Every now and then, claims are made that corruption in the country has declined. On a global bribery risk index, India leapt from 185th in 2014 to 77th in 2020; yet the Transparency International annual corruption index still puts India 86th, against 94th in 2013. Where digitization and use of technology in administrative services and processes have reduced public interface, so also scope for discretionary powers, there has been an improvement. What is really worrisome is the unethical conduct and behaviour of the civil service. There’s little change experienced at the cutting edge level.
Following a common code, netas of all hues seem to live and prosper with the magnificent obsession with grabbing and retaining power, with an inexhaustible appetite for illegitimate funds, most of them clamouring, “what’s in it for me”.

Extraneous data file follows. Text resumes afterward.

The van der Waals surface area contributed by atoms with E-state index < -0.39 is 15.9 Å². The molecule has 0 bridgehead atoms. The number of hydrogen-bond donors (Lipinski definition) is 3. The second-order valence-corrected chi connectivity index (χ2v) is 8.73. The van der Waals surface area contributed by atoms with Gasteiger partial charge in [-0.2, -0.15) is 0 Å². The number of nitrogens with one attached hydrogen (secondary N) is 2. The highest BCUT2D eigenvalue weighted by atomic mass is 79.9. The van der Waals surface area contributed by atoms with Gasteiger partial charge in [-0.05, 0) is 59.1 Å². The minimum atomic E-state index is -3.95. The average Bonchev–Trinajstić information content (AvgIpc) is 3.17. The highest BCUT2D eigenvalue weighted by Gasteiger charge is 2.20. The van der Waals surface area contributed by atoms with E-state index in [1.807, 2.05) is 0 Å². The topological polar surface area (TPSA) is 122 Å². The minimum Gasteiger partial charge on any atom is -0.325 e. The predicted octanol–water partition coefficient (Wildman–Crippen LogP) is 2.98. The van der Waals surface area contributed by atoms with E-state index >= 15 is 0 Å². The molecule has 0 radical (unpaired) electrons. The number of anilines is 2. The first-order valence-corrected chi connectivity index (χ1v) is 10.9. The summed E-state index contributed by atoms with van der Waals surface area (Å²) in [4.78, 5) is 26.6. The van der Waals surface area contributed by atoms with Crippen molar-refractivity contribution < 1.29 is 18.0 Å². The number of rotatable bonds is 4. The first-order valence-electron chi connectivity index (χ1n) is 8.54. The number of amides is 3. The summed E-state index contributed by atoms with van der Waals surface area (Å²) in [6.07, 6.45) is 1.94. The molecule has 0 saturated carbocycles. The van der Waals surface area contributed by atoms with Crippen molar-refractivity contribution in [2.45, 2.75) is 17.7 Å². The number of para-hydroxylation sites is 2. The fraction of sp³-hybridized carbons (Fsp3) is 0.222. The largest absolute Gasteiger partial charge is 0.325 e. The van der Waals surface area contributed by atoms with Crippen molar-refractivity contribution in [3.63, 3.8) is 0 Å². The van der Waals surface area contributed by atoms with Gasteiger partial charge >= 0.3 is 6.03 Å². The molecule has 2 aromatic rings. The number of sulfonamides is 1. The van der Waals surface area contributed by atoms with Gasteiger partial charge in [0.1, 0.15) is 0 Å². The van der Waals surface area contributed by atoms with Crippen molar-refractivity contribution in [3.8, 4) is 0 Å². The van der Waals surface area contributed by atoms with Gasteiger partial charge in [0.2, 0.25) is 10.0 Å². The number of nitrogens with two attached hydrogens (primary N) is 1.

Take for example some recent instances: Karnataka reported a 10 per cent commission demanded from contractors during a party’s rule; the rate shot up to 30 per cent in the successive government.
One state steals the limelight with its version of vasooli culture; another state body attracted CAG indictment, for “serious lapses of probity, integrity and ethics” in the governance of the body.
Ethics in public service goes beyond the normal meaning of integrity. As corruption commands centre stage in normal discourse, it includes much, as noted by the Santhanam Committee, 1962: “Improper or selfish exercise of power and influence attached to public office or to a special position one occupies”. Corruption thus is a broader issue than just bribery and encompasses any action relating to abuse, misuse of one’s official position to one’s own benefit or to other acts violating impartiality.